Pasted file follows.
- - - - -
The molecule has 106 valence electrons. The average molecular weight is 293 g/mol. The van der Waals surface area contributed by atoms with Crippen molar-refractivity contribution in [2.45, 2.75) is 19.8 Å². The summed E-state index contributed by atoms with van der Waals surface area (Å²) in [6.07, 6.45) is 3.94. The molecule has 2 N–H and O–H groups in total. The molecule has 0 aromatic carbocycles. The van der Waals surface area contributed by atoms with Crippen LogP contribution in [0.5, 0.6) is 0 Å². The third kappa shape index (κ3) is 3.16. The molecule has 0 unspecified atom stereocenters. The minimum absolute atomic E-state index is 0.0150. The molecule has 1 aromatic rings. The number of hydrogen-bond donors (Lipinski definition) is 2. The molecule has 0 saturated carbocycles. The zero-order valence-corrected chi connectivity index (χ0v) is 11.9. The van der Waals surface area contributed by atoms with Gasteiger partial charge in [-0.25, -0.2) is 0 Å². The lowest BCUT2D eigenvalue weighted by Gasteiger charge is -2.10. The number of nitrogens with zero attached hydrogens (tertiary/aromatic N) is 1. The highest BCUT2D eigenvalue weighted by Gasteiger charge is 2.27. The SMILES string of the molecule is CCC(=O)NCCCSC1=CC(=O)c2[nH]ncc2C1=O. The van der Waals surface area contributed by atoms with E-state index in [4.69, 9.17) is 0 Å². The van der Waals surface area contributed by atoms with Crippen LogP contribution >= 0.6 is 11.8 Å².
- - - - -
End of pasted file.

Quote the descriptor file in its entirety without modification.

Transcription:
The molecule has 106 valence electrons. The average molecular weight is 293 g/mol. The van der Waals surface area contributed by atoms with Crippen molar-refractivity contribution in [2.45, 2.75) is 19.8 Å². The summed E-state index contributed by atoms with van der Waals surface area (Å²) in [6.07, 6.45) is 3.94. The molecule has 2 N–H and O–H groups in total. The molecule has 0 aromatic carbocycles. The van der Waals surface area contributed by atoms with Crippen LogP contribution in [0.5, 0.6) is 0 Å². The third kappa shape index (κ3) is 3.16. The molecule has 0 unspecified atom stereocenters. The minimum absolute atomic E-state index is 0.0150. The molecule has 1 aromatic rings. The number of hydrogen-bond donors (Lipinski definition) is 2. The molecule has 0 saturated carbocycles. The zero-order valence-corrected chi connectivity index (χ0v) is 11.9. The van der Waals surface area contributed by atoms with Gasteiger partial charge in [-0.25, -0.2) is 0 Å². The lowest BCUT2D eigenvalue weighted by Gasteiger charge is -2.10. The number of nitrogens with zero attached hydrogens (tertiary/aromatic N) is 1. The highest BCUT2D eigenvalue weighted by Gasteiger charge is 2.27. The SMILES string of the molecule is CCC(=O)NCCCSC1=CC(=O)c2[nH]ncc2C1=O. The van der Waals surface area contributed by atoms with E-state index in [4.69, 9.17) is 0 Å². The van der Waals surface area contributed by atoms with Crippen LogP contribution >= 0.6 is 11.8 Å².